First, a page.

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About The Authors

Suw Charman-Anderson

Suw Charman-Anderson

Suw Charman-Anderson is a social software consultant and writer who specialises in the use of blogs and wikis behind the firewall. With a background in journalism, publishing and web design, Suw is now one of the UK’s best known bloggers, frequently speaking at conferences and seminars.

Her personal blog is Chocolate and Vodka, and yes, she’s married to Kevin.

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Kevin Anderson

Kevin Anderson

Kevin Anderson is a freelance journalist and digital strategist with more than a decade of experience with the BBC and the Guardian. He has been a digital journalist since 1996 with experience in radio, television, print and the web. As a journalist, he uses blogs, social networks, Web 2.0 tools and mobile technology to break news, to engage with audiences and tell the story behind the headlines in multiple media and on multiple platforms.

From 2009-2010, he was the digital research editor at The Guardian where he focused on evaluating and adapting digital innovations to support The Guardian’s world-class journalism. He joined The Guardian in September 2006 as their first blogs editor after 8 years with the BBC working across the web, television and radio. He joined the BBC in 1998 to become their first online journalist outside of the UK, working as the Washington correspondent for

And, yes, he’s married to Suw.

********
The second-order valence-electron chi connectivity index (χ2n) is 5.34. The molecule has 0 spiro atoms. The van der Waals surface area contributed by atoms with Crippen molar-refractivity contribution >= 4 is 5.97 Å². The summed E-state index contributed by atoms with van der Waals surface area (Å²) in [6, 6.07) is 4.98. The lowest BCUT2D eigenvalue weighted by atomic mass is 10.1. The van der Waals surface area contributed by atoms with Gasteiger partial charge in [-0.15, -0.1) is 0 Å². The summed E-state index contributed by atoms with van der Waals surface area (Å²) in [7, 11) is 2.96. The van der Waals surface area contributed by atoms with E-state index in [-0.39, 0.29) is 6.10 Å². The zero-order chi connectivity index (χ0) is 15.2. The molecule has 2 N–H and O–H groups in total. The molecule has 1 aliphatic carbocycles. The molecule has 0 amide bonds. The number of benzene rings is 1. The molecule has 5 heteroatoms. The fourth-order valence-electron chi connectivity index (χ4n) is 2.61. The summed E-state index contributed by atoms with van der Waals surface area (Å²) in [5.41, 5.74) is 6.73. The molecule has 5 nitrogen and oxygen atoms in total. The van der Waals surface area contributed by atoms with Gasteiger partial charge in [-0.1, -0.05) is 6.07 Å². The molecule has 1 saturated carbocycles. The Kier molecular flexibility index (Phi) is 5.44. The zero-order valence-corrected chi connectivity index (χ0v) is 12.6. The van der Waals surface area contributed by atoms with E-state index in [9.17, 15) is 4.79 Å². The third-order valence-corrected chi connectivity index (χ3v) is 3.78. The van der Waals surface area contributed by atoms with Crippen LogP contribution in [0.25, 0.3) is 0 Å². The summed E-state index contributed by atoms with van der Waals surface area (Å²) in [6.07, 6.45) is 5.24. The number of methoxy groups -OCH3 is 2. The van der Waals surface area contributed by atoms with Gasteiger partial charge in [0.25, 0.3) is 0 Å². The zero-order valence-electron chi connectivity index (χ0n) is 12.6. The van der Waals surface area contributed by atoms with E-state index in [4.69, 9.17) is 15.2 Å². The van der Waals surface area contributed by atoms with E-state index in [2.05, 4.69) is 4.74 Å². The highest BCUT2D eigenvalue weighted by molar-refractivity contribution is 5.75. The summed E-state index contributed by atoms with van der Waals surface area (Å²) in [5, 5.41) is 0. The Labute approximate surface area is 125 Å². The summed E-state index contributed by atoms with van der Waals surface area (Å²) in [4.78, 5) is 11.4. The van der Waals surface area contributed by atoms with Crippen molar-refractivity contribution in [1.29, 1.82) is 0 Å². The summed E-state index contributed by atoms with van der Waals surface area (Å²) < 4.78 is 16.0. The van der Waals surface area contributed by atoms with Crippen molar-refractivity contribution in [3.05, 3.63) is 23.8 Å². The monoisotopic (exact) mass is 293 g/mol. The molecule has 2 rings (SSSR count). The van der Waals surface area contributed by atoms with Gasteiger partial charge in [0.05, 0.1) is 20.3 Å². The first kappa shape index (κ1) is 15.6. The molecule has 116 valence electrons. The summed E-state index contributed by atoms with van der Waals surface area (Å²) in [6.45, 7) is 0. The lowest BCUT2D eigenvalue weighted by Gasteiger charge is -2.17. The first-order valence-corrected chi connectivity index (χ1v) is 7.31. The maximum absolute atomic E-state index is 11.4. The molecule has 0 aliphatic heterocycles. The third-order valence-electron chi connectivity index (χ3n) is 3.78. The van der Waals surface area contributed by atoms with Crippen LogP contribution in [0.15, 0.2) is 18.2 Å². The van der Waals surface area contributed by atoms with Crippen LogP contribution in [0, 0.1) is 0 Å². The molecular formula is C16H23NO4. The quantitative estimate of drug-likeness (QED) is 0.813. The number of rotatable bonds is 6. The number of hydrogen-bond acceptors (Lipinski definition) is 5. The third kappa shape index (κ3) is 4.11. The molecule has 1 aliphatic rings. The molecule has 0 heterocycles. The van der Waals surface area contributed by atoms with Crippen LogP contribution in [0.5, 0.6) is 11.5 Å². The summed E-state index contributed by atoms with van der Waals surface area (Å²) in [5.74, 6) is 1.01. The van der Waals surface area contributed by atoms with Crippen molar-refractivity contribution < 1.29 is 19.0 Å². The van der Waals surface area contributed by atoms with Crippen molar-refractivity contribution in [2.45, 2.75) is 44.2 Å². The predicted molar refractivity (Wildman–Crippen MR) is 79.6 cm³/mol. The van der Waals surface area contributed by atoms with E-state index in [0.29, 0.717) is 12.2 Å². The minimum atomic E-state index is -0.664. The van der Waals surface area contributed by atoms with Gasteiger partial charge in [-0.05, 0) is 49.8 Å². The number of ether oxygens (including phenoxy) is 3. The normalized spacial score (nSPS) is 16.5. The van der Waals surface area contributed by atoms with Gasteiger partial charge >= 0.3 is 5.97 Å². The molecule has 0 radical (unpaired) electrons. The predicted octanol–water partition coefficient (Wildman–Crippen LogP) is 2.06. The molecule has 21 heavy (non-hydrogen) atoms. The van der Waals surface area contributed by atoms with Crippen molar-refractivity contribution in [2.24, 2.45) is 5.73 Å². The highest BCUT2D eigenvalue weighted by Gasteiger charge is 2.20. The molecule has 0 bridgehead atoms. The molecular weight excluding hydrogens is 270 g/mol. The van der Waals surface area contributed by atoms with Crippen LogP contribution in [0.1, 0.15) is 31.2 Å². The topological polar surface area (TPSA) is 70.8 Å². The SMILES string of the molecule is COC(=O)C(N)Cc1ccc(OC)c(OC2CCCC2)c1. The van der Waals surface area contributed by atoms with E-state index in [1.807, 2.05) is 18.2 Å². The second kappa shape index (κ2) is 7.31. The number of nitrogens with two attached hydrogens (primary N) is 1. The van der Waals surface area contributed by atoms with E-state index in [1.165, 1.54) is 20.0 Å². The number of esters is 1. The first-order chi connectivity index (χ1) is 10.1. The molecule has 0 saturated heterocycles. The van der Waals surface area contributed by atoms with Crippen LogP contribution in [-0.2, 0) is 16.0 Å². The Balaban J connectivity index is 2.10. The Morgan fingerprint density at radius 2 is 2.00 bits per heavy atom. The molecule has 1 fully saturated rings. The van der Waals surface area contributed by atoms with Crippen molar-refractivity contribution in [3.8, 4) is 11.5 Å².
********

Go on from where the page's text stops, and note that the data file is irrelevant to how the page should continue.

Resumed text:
E-mail Kevin.

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Dark Blogs Case Study

Case Study 01 - A European Pharmaceutical Group

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at the FASTforward blog. Amongst them: John Hagel, David Weinberger, JP Rangaswami, Don Tapscott, and many more!

Corante Blog

Monday, August 23rd, 2004

Feeding the beast

Posted by Suw Charman-Anderson

Remember Tamagotchi? The little keyfob-dwelling virtual pet that you had to feed and care for in order for it to ’survive’?

Blogs are Tamagotchi. If you don’t feed them, they die. If you don’t clear up their crap - comment spam, for example - they die. They’re more fun when there are other bloggers to play with, just like the new IR connected Tamagotchi are allegedly more fun because your little virtual pet can now interact with other little virtual pets.

But, like Tamagotchi, if your blog pet dies, nothing really bad happens. There’s no body to dispose of, no crying children to whom you have to explain that little Ginger went away and isn’t coming back, no real repercussions at all. And, like Tamagotchi, even if your blog does starve to death, it’s easily enough resurrected.

Let’s face it, a business blog could die and it probably wouldn’t have a fatal impact on the business. It wouldn’t be good PR, but I doubt that you’d be there six months later explaining to the receivers how failing to post to your blog destroyed your customer base.

Like a Tamagotchi, keeping a blog healthy requires time and effort. The question is, how much?

One important aspect is how your business blog fits in with the rest of your work. If your blog is a priority, then that makes it easier to judge how much of your time should be spent working on it. If your is just tacked on to other responsibilities then you are forced to blog shorter posts because you simply don’t have time for anything else.